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In Brief This Week: Calibre Scientific, Deep Genomics, Kiyatec, and More

NEW YORK – Calibre Scientific said this week that it has completed the acquisition of the NeXtal Biotechnologies line of structural biology products from Qiagen. NeXtal specializes in the production of unique screens and plates for protein crystallization, an important step in structural biology studies and structure-based drug design. NeXtal's products include a comprehensive suite of crystallization screens and proprietary EasyXtal crystallization plates that are currently sold in academic, biotechnology, and pharmaceutical markets. Financial details of the acquisition were not disclosed.


Artificial intelligence therapeutics company Deep Genomics said this week that it has closed a Series B financing round with $40 million in new investment. The proceeds from the financing will be used to develop new treatments for rare genetic diseases, and to expand the company's AI discovery platform to support the discovery and development of novel therapies for common disorders.


Kiyatec said this week that life sciences venture investment firm Esperante has made an investment in the company. Through a spokesperson, Kiyatec declined to disclose the amount of the investment but said it is part of a Series B2 financing round and incremental to the $3 million the company raised in May. The new investment will go toward Kyatec's pivotal 3D-Predict study to validate clinical assays that may predict pretreatment respond to cancer drug treatments for ovarian cancer and glioblastoma.


Research models development company GenOway announced this week that it is extending a licensing deal it signed with Merck in December 2018 for exclusive worldwide rights on its foundational CRISPR-Cas9 portfolio for all applications involving rodent cells or animals. The additional license provides GenOway with non-exclusive rights to commercialize the development and use of all other animal cell models for its customers' internal research uses as well as commercial exploitation, the company said.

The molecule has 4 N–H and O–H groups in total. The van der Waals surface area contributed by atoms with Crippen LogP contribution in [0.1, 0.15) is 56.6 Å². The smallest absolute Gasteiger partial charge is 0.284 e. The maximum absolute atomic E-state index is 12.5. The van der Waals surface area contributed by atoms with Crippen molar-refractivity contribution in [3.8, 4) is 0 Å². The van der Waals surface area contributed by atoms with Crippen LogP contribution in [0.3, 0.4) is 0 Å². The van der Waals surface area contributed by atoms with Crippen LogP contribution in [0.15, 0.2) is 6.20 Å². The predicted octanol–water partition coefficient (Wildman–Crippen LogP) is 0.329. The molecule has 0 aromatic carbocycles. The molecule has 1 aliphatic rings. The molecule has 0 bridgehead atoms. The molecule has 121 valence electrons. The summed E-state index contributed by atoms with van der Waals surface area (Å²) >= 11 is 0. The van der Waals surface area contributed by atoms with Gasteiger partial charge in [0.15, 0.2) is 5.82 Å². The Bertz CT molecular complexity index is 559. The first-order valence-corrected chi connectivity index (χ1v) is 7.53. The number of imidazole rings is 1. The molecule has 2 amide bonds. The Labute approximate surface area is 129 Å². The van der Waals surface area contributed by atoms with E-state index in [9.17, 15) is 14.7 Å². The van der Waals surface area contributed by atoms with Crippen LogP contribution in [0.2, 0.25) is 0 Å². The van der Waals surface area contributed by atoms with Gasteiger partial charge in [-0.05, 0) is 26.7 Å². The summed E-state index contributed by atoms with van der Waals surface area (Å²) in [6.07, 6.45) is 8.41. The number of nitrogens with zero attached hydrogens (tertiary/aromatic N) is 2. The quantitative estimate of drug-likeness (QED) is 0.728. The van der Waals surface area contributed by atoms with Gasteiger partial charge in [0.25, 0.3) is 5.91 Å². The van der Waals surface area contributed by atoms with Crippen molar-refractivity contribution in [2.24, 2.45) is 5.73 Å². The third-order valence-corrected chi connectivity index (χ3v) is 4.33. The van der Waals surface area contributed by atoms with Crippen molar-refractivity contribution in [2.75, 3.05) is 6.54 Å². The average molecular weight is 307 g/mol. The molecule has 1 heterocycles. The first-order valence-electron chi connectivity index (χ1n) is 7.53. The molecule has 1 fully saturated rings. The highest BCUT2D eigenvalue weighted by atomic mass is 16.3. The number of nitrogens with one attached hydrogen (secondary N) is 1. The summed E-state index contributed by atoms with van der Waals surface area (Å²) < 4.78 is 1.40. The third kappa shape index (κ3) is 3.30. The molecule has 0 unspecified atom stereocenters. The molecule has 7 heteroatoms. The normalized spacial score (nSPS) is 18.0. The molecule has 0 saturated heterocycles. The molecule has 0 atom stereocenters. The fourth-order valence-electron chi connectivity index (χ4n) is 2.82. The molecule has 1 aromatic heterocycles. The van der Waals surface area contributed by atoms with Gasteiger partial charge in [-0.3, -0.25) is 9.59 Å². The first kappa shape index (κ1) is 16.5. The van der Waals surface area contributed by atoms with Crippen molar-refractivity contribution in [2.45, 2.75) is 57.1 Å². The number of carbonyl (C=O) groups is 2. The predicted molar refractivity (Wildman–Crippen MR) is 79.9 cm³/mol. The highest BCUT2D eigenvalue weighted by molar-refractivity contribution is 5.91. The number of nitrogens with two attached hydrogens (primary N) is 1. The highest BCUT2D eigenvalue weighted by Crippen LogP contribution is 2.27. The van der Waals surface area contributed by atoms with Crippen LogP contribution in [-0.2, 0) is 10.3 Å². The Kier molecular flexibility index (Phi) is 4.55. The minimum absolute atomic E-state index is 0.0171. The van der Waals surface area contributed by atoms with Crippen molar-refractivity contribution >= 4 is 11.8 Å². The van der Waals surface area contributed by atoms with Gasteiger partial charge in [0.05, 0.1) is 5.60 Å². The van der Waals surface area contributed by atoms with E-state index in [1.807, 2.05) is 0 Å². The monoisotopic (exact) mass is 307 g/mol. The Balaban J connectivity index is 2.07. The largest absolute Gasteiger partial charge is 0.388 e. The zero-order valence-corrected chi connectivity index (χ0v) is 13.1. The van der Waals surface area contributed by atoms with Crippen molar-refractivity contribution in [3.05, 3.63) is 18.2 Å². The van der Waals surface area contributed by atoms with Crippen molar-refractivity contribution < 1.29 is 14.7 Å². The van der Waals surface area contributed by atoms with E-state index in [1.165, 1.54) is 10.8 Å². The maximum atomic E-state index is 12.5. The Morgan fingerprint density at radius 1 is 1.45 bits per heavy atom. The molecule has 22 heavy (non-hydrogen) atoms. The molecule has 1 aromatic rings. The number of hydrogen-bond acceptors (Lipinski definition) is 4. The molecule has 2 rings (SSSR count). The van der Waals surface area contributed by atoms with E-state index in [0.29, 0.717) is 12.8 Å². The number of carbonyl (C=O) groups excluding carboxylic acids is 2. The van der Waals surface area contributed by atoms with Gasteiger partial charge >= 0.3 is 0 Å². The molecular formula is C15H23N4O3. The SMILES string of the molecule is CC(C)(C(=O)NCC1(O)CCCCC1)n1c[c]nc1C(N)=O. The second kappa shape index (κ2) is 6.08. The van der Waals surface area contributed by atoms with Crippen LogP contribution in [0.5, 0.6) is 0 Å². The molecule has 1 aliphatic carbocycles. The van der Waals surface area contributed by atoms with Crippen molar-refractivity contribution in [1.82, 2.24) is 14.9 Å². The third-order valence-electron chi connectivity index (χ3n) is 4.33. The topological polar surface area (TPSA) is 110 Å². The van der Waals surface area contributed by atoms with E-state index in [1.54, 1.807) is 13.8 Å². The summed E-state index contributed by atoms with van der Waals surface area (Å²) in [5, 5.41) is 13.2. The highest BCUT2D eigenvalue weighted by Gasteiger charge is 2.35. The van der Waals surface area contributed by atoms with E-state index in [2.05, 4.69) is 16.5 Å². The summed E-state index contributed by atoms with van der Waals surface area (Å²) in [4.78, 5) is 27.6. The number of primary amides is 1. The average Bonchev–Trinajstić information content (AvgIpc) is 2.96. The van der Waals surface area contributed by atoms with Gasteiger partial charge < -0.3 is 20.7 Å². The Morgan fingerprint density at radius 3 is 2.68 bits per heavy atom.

OncoCell said this week that it has changed its name to Immunis.AI in order to better reflect the firm's Intelligentia platform, which examines and stratifies the risk of disease on an individual basis at the cellular level. According to the firm, Intelligentia integrates RNA-Seq technology, the patient's immune system, and machine learning to develop disease-specific algorithms to detect and grade disease through a simple blood test.


Cancer diagnostics company KDx Diagnostics said this week that it has received breakthrough device designation from the US Food and Drug Administration for its URO17 Bladder Cancer Recurrence Test, which leverages a novel cancer biomarker that may improve the accuracy and sensitivity of noninvasive bladder cancer testing. In initial data published in 2018, the test demonstrated 100 percent sensitivity and 96 percent specificity in detecting recurrent bladder cancer in urine samples, the firm said.


In Brief This Week is a selection of news items that may be of interest to our readers but had not previously appeared on GenomeWeb.

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The Scan

Machine Learning Helps ID Molecular Mechanisms of Pancreatic Islet Beta Cell Subtypes in Type 2 Diabetes

The approach helps overcome limitations of previous studies that had investigated the molecular mechanisms of pancreatic islet beta cells, the authors write in their Nature Genetics paper.

Culture-Based Methods, Shotgun Sequencing Reveal Transmission of Bifidobacterium Strains From Mothers to Infants

In a Nature Communications study, culture-based approaches along with shotgun sequencing give a better picture of the microbial strains transmitted from mothers to infants.

Microbial Communities Can Help Trees Adapt to Changing Climates

Tree seedlings that were inoculated with microbes from dry, warm, or cold sites could better survive drought, heat, and cold stress, according to a study in Science.

A Combination of Genetics and Environment Causes Cleft Lip

In a study published in Nature Communications, researchers investigate what combination of genetic and environmental factors come into play to cause cleft lip/palate.